We can move forward through this crisis experiencing our country as an embittered navy waiting to fight it out on shore. Or, alternatively, as a big crazy armada with millions of people throwing and catching millions of lifelines. Which I suppose is how a lot of us tend to see this country of deep inequalities and glittering possibilities. The latter attitude will be more helpful in getting us through, and as Lincoln observed, attitude is everything.

We have all been told to be protective of each other—stay inside—and supportive. What is the nightly 7 p.m. pot-banging but a spontaneous show of appreciation? But I am thinking of how much we actually just like each other, admire each other, and barely notice. The Washington Post Thursday had a story about the release of 43 men who lived for a month inside the Braskem petrochemical plant in Marcus Hook, Pa. Braskem produces raw material for face masks and surgical gowns. The workers figured if they got sick it would slow production, so they volunteered to stay in the plant, work long shifts, and sleep on air mattresses. They called it a “live-in.” At one point their families held a drive-by parade so they could wave through the windows.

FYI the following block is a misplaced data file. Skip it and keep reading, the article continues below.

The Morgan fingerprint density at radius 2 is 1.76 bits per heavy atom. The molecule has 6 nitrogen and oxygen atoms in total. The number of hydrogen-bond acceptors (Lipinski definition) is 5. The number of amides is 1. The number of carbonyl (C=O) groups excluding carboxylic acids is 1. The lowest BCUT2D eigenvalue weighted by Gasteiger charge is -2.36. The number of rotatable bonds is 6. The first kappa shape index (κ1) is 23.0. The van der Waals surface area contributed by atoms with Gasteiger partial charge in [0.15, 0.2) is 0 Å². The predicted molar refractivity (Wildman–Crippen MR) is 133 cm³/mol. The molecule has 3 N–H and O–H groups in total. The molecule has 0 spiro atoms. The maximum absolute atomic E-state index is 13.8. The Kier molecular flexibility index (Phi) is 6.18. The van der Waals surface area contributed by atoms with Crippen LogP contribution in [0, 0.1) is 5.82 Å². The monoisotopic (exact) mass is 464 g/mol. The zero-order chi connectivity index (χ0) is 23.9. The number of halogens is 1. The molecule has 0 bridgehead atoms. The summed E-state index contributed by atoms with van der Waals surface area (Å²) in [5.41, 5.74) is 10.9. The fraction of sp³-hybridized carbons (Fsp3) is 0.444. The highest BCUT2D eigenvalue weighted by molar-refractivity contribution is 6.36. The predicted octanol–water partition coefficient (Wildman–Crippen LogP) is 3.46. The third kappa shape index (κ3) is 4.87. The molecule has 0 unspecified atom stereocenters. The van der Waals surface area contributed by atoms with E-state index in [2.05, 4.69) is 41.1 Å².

“We were just happy to be able to help,” Joe Boyce, a shift supervisor, told Post reporter Meagan Flynn. When the story broke they were flooded with grateful messages from doctors and nurses. “But we want to thank them for what they did and are continuing to do,” Mr. Boyce said.

’Murcans, baby.